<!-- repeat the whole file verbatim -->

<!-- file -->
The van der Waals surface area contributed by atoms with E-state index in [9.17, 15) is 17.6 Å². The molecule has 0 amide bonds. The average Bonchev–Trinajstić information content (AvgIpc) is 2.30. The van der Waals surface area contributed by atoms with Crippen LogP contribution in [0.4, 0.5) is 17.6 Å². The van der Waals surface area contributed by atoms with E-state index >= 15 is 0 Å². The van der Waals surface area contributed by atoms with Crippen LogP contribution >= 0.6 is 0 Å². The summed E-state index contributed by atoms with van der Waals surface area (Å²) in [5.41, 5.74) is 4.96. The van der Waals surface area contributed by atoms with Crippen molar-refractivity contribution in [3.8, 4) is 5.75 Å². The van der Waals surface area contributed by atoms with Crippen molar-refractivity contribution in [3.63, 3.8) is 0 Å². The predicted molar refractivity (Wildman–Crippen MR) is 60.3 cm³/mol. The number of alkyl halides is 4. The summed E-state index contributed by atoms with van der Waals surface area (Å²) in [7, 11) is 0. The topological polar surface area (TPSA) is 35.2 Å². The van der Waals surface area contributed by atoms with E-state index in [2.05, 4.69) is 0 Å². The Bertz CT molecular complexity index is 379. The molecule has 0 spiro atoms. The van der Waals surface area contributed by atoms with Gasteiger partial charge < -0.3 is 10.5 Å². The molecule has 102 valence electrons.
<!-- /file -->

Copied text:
The van der Waals surface area contributed by atoms with E-state index in [9.17, 15) is 17.6 Å². The molecule has 0 amide bonds. The average Bonchev–Trinajstić information content (AvgIpc) is 2.30. The van der Waals surface area contributed by atoms with Crippen LogP contribution in [0.4, 0.5) is 17.6 Å². The van der Waals surface area contributed by atoms with E-state index >= 15 is 0 Å². The van der Waals surface area contributed by atoms with Crippen LogP contribution >= 0.6 is 0 Å². The summed E-state index contributed by atoms with van der Waals surface area (Å²) in [5.41, 5.74) is 4.96. The van der Waals surface area contributed by atoms with Crippen molar-refractivity contribution in [3.8, 4) is 5.75 Å². The van der Waals surface area contributed by atoms with Crippen molar-refractivity contribution in [3.63, 3.8) is 0 Å². The predicted molar refractivity (Wildman–Crippen MR) is 60.3 cm³/mol. The number of alkyl halides is 4. The summed E-state index contributed by atoms with van der Waals surface area (Å²) in [7, 11) is 0. The topological polar surface area (TPSA) is 35.2 Å². The van der Waals surface area contributed by atoms with E-state index in [2.05, 4.69) is 0 Å². The Bertz CT molecular complexity index is 379. The molecule has 0 spiro atoms. The van der Waals surface area contributed by atoms with Gasteiger partial charge < -0.3 is 10.5 Å². The molecule has 102 valence electrons.